At Walker’s Legacy September is all about celebrating and highlighting elected and political women of color: Politichics. Read below on the amazing women throughout the nation who are changing the game one policy and community at a time.
WHY SHE’S WALKER’S LEGACY: Snowden is the first Deputy Mayor of Greater Economic Opportunity to be appointed in Washington, DC. Since her appointment she has been working to improve conditions east of the river where unemployment and poverty are much higher. She also serves as a shining example in the LGBT community and is endorsed by the Gay & Lesbian Victory Fund.
Clarissa Martinez De-Castro, National Council of La Raza
WHY SHE’S WALKER’S LEGACY: Clarissa Martínez De Castro is the Director of Immigration and National Campaigns at the National Council of La Raza, the largest national Hispanic civil rights and advocacy organization in the United States. She has a master’s degree in public administration from the John F. Kennedy School of Government at Harvard University and a bachelor’s degree in diplomacy and world affairs from Occidental College.
WHY SHE’S WALKER’S LEGACY: Before thirty Brown has become one of the youngest Executive Director’s in the history of the National Women’s Business Council working to advance the agenda of women entrepreneurs alongside powerhouse women such as Carla Harris, Wall St vet and NWBC Chair.
WHY SHE’S WALKER’S LEGACY: At an early age Erica Renee Thomas answered her life’s calling: to be of service to others. Her motivation began at the age of 15 when Erica was placed into the foster care system. In 2006, while attending Oakwood University she developed an interest in political science. She shares her life lessons through mentoring young girls in her community through her organization “Speak Out Loud.” Last year she was elected to the Georgia House of Representatives representing District 39 to represent Cobb County.
WHY SHE’S WALKER’S LEGACY: Alejandra came to Washington in 1996 to accept a prestigious Public Policy Fellowship and opportunity to work on Capitol Hill with Congresswoman Lucille Roybal-Allard and at the National Council of La Raza. From there, she went on to occupy a variety of notable and prestigious roles, such as, program examiner for the White House Office of Management and Budget and as senior budget and appropriations advisor at the House Education and Labor Committee. In 2013 she was appointed to serve President Barack Obama and the U.S. Secretary of Education Arne Duncan as the Executive Director of the White House Initiatives on Educational Excellence for Hispanics. In this role, Alejandra works closely with the President’s Advisory Commission and others to increase the educational attainment and life outcomes of Hispanics across the nation.
Alejandra Castillo, Executive Director of the Minority Business Development Agency, United States Government
WHY SHE’S WALKER’S LEGACY: Alejandra Y. Castillo was appointed to serve as the National Director of the Minority Business Development Agency (MBDA) in 2014, by U.S. Secretary of Commerce Penny Pritzker. Ms. Castillo is the first Hispanic-American woman to lead the Agency since its creation. In this capacity, she directs the Agency’s strategic efforts to enhance the growth and global competitiveness of minority business enterprises (MBEs). Under Ms. Castillo’s leadership, the Agency has expanded its effort to help MBEs grow and succeed through access to capital, access to contracts and access to business opportunities both domestically and abroad.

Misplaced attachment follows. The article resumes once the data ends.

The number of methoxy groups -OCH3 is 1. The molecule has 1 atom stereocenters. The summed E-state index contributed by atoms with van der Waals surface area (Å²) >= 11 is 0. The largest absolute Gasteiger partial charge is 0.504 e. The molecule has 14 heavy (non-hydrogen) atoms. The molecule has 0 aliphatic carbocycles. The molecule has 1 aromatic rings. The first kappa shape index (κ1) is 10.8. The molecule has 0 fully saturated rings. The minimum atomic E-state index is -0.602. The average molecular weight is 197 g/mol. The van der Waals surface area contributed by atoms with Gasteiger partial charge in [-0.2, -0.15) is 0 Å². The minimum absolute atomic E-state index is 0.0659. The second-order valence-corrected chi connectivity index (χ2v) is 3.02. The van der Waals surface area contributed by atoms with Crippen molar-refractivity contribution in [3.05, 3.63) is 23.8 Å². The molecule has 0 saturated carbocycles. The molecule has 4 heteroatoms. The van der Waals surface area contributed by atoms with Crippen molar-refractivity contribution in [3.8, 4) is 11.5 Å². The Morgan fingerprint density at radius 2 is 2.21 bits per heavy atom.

Symone Sanders, Press Secretary of Presidential Candidate Bernie Sanders
WHY SHE’S WALKER’S LEGACY:Sanders is a supporter of the Black Lives Matter movement and a young black political justice advocate who recently took office as the press secretary for presidential candidate Bernie Sanders (no relation). At just 25 she is a National Chair of the Coalition for Juvenile Justice and previously served as a communications officer for the Public Citizen’s Global Trade Watch.
WHY SHE’S WALKER’S LEGACY: Mary Gonzales is one of the more progressive Hispanic leaders, who won her seat after openly declaring herself gay and “pansexual.” She serves on the County Affairs and Agriculture and Livestock Committees in the Texas House. In her first legislative session, she authored numerous bills that sought to improve schools, increase economic development, and support agriculture in House District 75. She’s pursuing a Ph.D. in Education and hopes to use her skills in education and community activism to make changes in the Hispanic community.
WHY SHE’S WALKER’S LEGACY: Mayor Freeman- Wilson became the first woman to lead the steel city and the first African-American female mayor in the State of Indiana. Freeman-Wilson has also demonstrated public service and leadership in state government. During her tenure as Indiana Attorney General, she was one of the first Attorney Generals in the country to combat gas price gouging and to ensure that tobacco settlement dollars were directed towards smoking cessation and health care.
Aja Brown, Mayor of Compton, Ca
WHY SHE’S WALKER’S LEGACY: To date Brown is the youngest mayor ever elected in the United States. She won by a landslide defeating both previous Mayors Eric Perrodin and Omar Bradley. Before taking her post as mayor in 2013, she earned her Bachelor’s in Public Policy and Urban Planning and Development followed by her Masters in Economic Development which prepared her to take charge of her community and make changes like lowering the crime rate by 25 percent, decreasing unemployment, and bringing commercial retail locations to the City of Compton.